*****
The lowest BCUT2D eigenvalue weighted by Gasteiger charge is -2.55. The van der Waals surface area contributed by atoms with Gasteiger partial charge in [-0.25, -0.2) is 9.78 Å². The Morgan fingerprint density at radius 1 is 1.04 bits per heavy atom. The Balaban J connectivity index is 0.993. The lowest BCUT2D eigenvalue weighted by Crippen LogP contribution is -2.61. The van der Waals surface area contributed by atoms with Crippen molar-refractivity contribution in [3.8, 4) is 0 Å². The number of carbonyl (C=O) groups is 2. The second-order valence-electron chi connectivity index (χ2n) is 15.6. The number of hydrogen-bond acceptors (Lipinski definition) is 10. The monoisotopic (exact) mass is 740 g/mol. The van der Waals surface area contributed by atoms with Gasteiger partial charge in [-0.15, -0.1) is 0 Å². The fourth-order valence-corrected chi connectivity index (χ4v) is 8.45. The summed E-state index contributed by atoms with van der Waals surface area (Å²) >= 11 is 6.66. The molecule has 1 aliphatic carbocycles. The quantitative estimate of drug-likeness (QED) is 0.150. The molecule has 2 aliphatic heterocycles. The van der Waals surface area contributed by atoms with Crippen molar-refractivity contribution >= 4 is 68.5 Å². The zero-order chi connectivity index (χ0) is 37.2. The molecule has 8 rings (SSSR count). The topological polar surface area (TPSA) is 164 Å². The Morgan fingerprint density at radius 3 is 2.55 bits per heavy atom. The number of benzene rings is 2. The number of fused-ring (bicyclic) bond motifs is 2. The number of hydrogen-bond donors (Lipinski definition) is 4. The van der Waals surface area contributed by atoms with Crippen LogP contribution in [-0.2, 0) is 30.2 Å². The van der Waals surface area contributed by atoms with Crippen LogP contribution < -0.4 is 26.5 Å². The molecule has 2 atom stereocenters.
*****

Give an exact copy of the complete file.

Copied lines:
The lowest BCUT2D eigenvalue weighted by Gasteiger charge is -2.55. The van der Waals surface area contributed by atoms with Gasteiger partial charge in [-0.25, -0.2) is 9.78 Å². The Morgan fingerprint density at radius 1 is 1.04 bits per heavy atom. The Balaban J connectivity index is 0.993. The lowest BCUT2D eigenvalue weighted by Crippen LogP contribution is -2.61. The van der Waals surface area contributed by atoms with Crippen molar-refractivity contribution in [3.8, 4) is 0 Å². The number of carbonyl (C=O) groups is 2. The second-order valence-electron chi connectivity index (χ2n) is 15.6. The number of hydrogen-bond acceptors (Lipinski definition) is 10. The monoisotopic (exact) mass is 740 g/mol. The van der Waals surface area contributed by atoms with Gasteiger partial charge in [-0.15, -0.1) is 0 Å². The fourth-order valence-corrected chi connectivity index (χ4v) is 8.45. The summed E-state index contributed by atoms with van der Waals surface area (Å²) >= 11 is 6.66. The molecule has 1 aliphatic carbocycles. The quantitative estimate of drug-likeness (QED) is 0.150. The molecule has 2 aliphatic heterocycles. The van der Waals surface area contributed by atoms with Crippen molar-refractivity contribution >= 4 is 68.5 Å². The zero-order chi connectivity index (χ0) is 37.2. The molecule has 8 rings (SSSR count). The topological polar surface area (TPSA) is 164 Å². The Morgan fingerprint density at radius 3 is 2.55 bits per heavy atom. The number of benzene rings is 2. The number of fused-ring (bicyclic) bond motifs is 2. The number of hydrogen-bond donors (Lipinski definition) is 4. The van der Waals surface area contributed by atoms with Crippen LogP contribution in [-0.2, 0) is 30.2 Å². The van der Waals surface area contributed by atoms with Crippen LogP contribution < -0.4 is 26.5 Å². The molecule has 2 atom stereocenters.